Roofscape and landscape

©National Trust/Lucy Reynolds

©National Trust/Lucy Reynolds

When you have a big roof that leaks, you have a big problem.

©National Trust/Steve Heywood

©National Trust/Steve Heywood

At Castle Drogo the roof has never really been watertight since the castle was built by Sir Edwin Lutyens for grocery magnate Julius Drewe between 1910 and 1927. But then they do say that all great architecture leaks…

©Lobster Vision

©Lobster Vision

Following intermittent repairs over the years, the National Trust has now initiated a five-year project, with major support from the Heritage Lottery Fund, to finally sort out the problems with the Drogo roof.

©National Trust

©National Trust

A huge and almost Piranesian scaffolding structure has been erected to provide access and protection for the contractors.

©National Trust/Lucy Reynolds

©National Trust/Lucy Reynolds

A two-layer membrane designed by Bauder will be introduced to cope with the extreme temperature fluctuations and heavy rainfall of the Dartmoor area. This will involve the removal and reinstatement of 2,355 separate granite blocks weighing 680 tonnes.

Channel 4 television has just broadcast a special Time Team programme about the restoration of Castle Drogo, entitled The Edwardian Grand Design.

9 Responses to “Roofscape and landscape”

  1. Susan Walter Says:

    Wow! What an undertaking.

    (and whoever ‘they’ are that say that all great architecture leaks are idiots.)

  2. Sue Rugg Says:

    I was enthusiastically looking forward to the programme but was left very disappointed. It was really about Lutyens with only a nod to the work going on at Castle Drogo. There must be ample material for the NT to encourage interest from another programme maker, who would really tell the story of this huge restoration project, including sourcing the funding (which can’t have been easy) to the individuals who are making it happen. I’m sure someone is keeping a record as the work progresses ……?

  3. The Devoted Classicist Says:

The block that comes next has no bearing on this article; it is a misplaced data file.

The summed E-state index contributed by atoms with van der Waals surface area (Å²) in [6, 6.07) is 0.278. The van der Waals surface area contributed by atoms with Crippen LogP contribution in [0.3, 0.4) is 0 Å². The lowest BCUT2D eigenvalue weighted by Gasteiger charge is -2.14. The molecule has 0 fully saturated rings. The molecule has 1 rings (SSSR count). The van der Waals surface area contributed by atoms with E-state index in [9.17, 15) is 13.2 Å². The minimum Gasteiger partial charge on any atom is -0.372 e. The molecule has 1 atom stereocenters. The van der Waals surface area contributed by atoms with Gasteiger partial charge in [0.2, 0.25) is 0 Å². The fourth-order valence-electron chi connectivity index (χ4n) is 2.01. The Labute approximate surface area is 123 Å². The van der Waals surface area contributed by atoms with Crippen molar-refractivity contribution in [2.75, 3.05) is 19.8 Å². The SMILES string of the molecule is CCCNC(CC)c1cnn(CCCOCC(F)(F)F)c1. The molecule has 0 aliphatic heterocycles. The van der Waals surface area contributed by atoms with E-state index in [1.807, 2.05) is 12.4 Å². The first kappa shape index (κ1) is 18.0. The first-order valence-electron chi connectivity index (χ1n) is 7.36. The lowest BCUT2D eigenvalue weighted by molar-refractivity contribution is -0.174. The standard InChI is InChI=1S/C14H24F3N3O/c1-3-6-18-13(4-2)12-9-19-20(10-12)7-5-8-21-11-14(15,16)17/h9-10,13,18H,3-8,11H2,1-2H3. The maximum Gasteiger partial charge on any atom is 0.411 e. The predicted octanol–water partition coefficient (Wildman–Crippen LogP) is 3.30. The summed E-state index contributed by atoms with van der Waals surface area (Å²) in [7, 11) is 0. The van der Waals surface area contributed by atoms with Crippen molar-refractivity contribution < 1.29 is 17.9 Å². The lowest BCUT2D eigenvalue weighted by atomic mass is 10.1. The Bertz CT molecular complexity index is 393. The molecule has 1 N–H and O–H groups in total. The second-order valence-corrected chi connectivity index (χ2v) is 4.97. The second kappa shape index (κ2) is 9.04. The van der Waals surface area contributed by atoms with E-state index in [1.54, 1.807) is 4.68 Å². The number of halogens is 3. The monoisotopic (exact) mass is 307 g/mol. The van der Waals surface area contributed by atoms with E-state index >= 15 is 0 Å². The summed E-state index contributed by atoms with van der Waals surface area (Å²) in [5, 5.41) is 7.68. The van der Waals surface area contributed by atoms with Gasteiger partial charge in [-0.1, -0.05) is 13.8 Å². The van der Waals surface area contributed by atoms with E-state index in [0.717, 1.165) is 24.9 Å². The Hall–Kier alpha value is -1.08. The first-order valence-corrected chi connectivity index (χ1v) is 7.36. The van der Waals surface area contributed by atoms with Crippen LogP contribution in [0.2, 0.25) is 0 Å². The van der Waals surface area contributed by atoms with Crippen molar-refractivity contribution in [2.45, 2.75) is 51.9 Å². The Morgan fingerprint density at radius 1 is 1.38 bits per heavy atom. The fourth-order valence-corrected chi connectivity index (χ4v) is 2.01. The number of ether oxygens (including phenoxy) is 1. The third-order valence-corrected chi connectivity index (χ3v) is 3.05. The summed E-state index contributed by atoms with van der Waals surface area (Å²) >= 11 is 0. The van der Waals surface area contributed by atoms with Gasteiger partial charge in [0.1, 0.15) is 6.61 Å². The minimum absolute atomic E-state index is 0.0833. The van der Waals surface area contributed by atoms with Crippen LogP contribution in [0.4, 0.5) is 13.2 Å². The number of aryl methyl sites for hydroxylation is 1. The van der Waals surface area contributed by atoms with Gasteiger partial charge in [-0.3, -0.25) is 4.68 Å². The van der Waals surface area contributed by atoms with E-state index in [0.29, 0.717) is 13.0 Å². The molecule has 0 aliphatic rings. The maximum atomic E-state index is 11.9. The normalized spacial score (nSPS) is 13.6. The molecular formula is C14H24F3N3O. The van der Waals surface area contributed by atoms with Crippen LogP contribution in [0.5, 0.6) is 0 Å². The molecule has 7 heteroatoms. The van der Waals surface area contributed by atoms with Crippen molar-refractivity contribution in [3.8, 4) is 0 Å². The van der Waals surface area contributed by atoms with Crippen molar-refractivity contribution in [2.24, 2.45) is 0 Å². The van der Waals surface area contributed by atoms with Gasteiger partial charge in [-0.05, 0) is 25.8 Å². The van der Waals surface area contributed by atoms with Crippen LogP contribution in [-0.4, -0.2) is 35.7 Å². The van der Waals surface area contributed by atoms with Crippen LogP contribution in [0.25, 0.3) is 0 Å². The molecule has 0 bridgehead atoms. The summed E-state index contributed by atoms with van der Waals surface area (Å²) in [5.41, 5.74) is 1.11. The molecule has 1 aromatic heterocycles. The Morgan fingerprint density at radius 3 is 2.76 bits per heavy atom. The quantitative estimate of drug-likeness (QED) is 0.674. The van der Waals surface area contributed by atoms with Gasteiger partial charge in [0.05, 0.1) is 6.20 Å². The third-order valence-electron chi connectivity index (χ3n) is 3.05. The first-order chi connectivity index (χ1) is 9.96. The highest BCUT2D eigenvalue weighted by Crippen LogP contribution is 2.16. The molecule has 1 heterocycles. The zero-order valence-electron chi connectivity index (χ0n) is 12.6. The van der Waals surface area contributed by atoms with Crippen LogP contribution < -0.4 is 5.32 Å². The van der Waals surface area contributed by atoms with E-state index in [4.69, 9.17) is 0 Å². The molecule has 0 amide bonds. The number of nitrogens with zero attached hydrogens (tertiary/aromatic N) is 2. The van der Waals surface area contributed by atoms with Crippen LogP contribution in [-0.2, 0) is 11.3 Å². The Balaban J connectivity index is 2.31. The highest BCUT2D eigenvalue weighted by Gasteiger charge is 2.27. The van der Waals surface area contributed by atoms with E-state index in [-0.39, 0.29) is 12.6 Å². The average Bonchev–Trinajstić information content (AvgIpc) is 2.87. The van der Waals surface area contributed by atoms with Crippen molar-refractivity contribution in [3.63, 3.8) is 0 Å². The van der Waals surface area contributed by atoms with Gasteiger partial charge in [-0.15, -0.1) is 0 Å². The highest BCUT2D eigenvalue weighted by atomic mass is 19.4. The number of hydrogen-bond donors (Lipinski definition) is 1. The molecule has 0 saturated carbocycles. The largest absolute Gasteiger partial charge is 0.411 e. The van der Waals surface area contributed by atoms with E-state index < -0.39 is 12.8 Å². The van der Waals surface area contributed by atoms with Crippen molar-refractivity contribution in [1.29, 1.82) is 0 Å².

What great news!

  4. Emile de Bruijn Says:

    Susan, it seems to have been Frank Lloyd Wright who originated that phrase – the classic virtuoso architect with an ego to match 🙂 I suppose he made the ultimate creative use of ‘the leak’ at Falling Water…

    And there is even a PhD study on that phrase and phenomenon: I know of your struggles (ultimately successful I believe?) with an old building with ingress issues, so I can see why you disagree!

    Sue, I am sorry to hear the programme didn’t show more about the current project – I agree it would make fascinating viewing. Perhaps the programme-makers can be persuaded to keep coming back to Drogo while the works continue and to make a second installment when the project is complete.

    • Susan Walter Says:

      Even FLW must have had second thoughts about his aphorism — wasn’t his next house somewhere in the desert? 🙂 And yes, we don’t leak any more (at least through the roof), but I did break one of my own house purchasing rules, which is ‘never buy a house with a hole in the roof’. My second rule of house buying is ‘never buy a mill’, for much the same reasons, and I have managed to avoid that so far.

      Someone once told me that Norman Foster’s own apartment, in the Riverside Apartments, leaks.

  5. Emile de Bruijn Says:

    Presumably he is proud of that, then – badge of honour 🙂

  6. Carlton Says:

    A post on how the NT conservators are dealing with the floods would be interesting 🙂

  7. Emile de Bruijn Says:

    Yes indeed, I must check if there are any images available.

  8. Bill Barksfield Says:

    Yes, as noted above, an interesting programme on Lutyens but far too little on Drogo. I noted that the programme said it had a “unique” behind the scenes view of the renovations. Well, not exactly unique. Heritage of Industry on its South West Country House tour last year was granted a fascinating behind the scenes view, thanks to Bryher and Wesley who will now presumably be adding ‘as seen on TV’ to their many qualifications 🙂

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